Obama aide to address Aipac rival conference
Divisions between Barack Obama and Israeli Prime Minister Binyamin Netanyahu continue to widen, and the move is seen as another sign of Washington's opposition to the right-wing leadership in Tel Aviv.
The American-Jewish J Street movement will hold its fifth national conference in Washington on Monday.
Although it describes itself as "pro-Israel", it is seen as a more moderate voice, and by association, anti-Netanyahu, than Aipac.
Relations between the Obama administration and the Israeli leader reached a new low when the White House hinted it might re-evaluate its relationship with Israel after Netanyahu won an election campaign marked by controversial rhetoric.
During the campaign, Netanyahu vowed to prevent an independent Palestinian state being established - a cornerstone of the two-state solution being pushed by the US.
McDonough, the White House's chief of staff, is set to address J Street's fifth national conference.
It is a sensitive moment in the relationship between Israel and the US, and it is unlikely that McDonough would participate in a conference that opposes many of Tel Aviv's policies without Obama's specific blessing.
His role as chief of staff makes McDonough one of the most important policy makers in the United States.
He is seen as being close to the president and has served as a deputy national security adviser before he was given his current post.
J Street's founder and executive director Jeremy Ben-Ami recently lashed out at Netanyahu and Israel's ambassador to Washington, Ron Dermer.
"Netanyahu and Dermer caused incurable wounds to the peace process and they are not doing anything to heal the wounds they opened," said Ben-Ami.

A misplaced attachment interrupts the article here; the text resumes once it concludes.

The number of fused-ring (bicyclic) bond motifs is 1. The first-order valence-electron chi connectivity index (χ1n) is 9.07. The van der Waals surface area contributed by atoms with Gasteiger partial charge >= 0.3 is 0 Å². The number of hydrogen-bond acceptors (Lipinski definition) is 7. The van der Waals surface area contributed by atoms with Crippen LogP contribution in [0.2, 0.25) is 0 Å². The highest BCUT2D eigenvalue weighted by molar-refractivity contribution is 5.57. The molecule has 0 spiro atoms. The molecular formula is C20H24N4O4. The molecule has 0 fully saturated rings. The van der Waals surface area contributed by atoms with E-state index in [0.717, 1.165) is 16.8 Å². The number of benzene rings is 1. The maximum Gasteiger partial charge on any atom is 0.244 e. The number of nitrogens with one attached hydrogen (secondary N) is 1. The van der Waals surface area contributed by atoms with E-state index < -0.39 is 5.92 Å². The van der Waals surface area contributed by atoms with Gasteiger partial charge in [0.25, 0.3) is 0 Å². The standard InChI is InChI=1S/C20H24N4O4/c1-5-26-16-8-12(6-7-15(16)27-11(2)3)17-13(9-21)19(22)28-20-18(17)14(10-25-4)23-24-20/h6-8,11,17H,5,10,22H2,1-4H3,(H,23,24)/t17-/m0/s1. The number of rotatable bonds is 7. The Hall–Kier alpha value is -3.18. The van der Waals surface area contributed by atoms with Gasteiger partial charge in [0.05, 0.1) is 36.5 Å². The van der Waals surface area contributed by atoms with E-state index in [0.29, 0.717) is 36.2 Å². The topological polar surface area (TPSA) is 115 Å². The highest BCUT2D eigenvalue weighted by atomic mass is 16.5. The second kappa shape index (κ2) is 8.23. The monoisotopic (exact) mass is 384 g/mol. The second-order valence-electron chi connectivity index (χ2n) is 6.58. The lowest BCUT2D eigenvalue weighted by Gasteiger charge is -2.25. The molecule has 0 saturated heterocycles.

|The days and weeks ahead will be critical.
- President Obama, addressing Iranians for Persian new year
Ben-Ami defended Obama, attributing his conflict with Netanyahu to the Israeli leader's policies.
He said the Obama administration's refusal to allow Netanyahu to backtrack on comments he made about not allowing a Palestinian state to exist was appropriate, stating "such statements should have consequences".
US analysts say that the crisis between the two leaders is likely to deteriorate even further. Washington and Iran look set to sign a nuclear deal, which has been vehemently opposed by Netanyahu.
Israel's continued confiscation of Palestinian lands and settlement expansion, which are likely to increase under Netanyahu's watch, is also likely to draw a stronger response from the US than before.
Sources say that Netanyahu may be diplomatically "isolated" and "marginalised" if a US deal with Iran is struck.
One Arab diplomat in the US hinted at the panic in the Netanyahu camp, saying that pro-Israel lobbying groups in Washington were seeking the help of "moderate" Arab states to warn the West against a deal with Tehran.
Sources say that although the diplomats were strongly opposed to the nuclear deal, they did not respond to Israel's requests.
Some voiced their concerns that opponents of the nuclear deal wanted to start a new war in the region that "would be more destructive for the Arabs than for Israel".
Obama has called on Iran not to miss an historic opportunity over a nuclear deal that could effectively normalise relations between the two countries after three decades.
In a video message to mark Nowruz, the Persian new year, Obama said the deal was the best opportunity in decades for the two countries to come to an understanding.
"The days and weeks ahead will be critical," the president said.
US Secretary of State John Kerry and his Iranian counterpart Mohammad Javad Zarif said that "good progress" was being made on the nuclear deal talks being held in Switzerland.
There is a deadline of 31 March for a political agreement, and the final agreement should be complete 1 July if talks are successful.
This article is an edited translation from our Arabic edition.